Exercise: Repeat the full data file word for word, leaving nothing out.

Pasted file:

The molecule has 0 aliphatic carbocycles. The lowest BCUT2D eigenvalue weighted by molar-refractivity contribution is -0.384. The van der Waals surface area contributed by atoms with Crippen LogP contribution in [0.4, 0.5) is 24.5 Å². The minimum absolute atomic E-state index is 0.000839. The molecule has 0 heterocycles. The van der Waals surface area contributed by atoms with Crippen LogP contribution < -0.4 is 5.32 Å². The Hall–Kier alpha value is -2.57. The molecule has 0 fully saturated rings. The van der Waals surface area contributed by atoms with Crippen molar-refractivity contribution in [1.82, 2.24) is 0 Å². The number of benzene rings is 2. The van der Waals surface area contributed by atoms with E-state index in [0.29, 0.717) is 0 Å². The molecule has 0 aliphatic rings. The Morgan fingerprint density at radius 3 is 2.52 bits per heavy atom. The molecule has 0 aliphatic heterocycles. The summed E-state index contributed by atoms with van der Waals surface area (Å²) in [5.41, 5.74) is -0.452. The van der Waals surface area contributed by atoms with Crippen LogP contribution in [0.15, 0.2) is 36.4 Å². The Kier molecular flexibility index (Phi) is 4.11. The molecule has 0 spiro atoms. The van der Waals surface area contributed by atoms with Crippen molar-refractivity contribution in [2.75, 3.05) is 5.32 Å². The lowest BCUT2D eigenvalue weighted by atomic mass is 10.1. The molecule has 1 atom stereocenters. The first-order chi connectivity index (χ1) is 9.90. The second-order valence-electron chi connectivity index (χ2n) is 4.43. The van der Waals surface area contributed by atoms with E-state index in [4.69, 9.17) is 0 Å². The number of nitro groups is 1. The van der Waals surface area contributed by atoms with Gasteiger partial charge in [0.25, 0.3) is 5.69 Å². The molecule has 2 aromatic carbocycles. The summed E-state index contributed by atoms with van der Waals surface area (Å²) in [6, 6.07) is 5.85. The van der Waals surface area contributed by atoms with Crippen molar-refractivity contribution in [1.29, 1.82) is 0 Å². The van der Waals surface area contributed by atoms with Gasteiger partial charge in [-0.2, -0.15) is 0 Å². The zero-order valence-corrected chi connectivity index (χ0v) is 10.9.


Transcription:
The molecule has 0 aliphatic carbocycles. The lowest BCUT2D eigenvalue weighted by molar-refractivity contribution is -0.384. The van der Waals surface area contributed by atoms with Crippen LogP contribution in [0.4, 0.5) is 24.5 Å². The minimum absolute atomic E-state index is 0.000839. The molecule has 0 heterocycles. The van der Waals surface area contributed by atoms with Crippen LogP contribution < -0.4 is 5.32 Å². The Hall–Kier alpha value is -2.57. The molecule has 0 fully saturated rings. The van der Waals surface area contributed by atoms with Crippen molar-refractivity contribution in [1.82, 2.24) is 0 Å². The number of benzene rings is 2. The van der Waals surface area contributed by atoms with E-state index in [0.29, 0.717) is 0 Å². The molecule has 0 aliphatic rings. The Morgan fingerprint density at radius 3 is 2.52 bits per heavy atom. The molecule has 0 aliphatic heterocycles. The summed E-state index contributed by atoms with van der Waals surface area (Å²) in [5.41, 5.74) is -0.452. The van der Waals surface area contributed by atoms with Crippen LogP contribution in [0.15, 0.2) is 36.4 Å². The Kier molecular flexibility index (Phi) is 4.11. The molecule has 0 spiro atoms. The van der Waals surface area contributed by atoms with Crippen molar-refractivity contribution in [2.75, 3.05) is 5.32 Å². The lowest BCUT2D eigenvalue weighted by atomic mass is 10.1. The molecule has 1 atom stereocenters. The first-order chi connectivity index (χ1) is 9.90. The second-order valence-electron chi connectivity index (χ2n) is 4.43. The van der Waals surface area contributed by atoms with E-state index in [4.69, 9.17) is 0 Å². The number of nitro groups is 1. The van der Waals surface area contributed by atoms with Gasteiger partial charge in [0.25, 0.3) is 5.69 Å². The molecule has 2 aromatic carbocycles. The summed E-state index contributed by atoms with van der Waals surface area (Å²) in [6, 6.07) is 5.85. The van der Waals surface area contributed by atoms with Crippen molar-refractivity contribution in [1.29, 1.82) is 0 Å². The van der Waals surface area contributed by atoms with Gasteiger partial charge in [-0.2, -0.15) is 0 Å². The zero-order valence-corrected chi connectivity index (χ0v) is 10.9.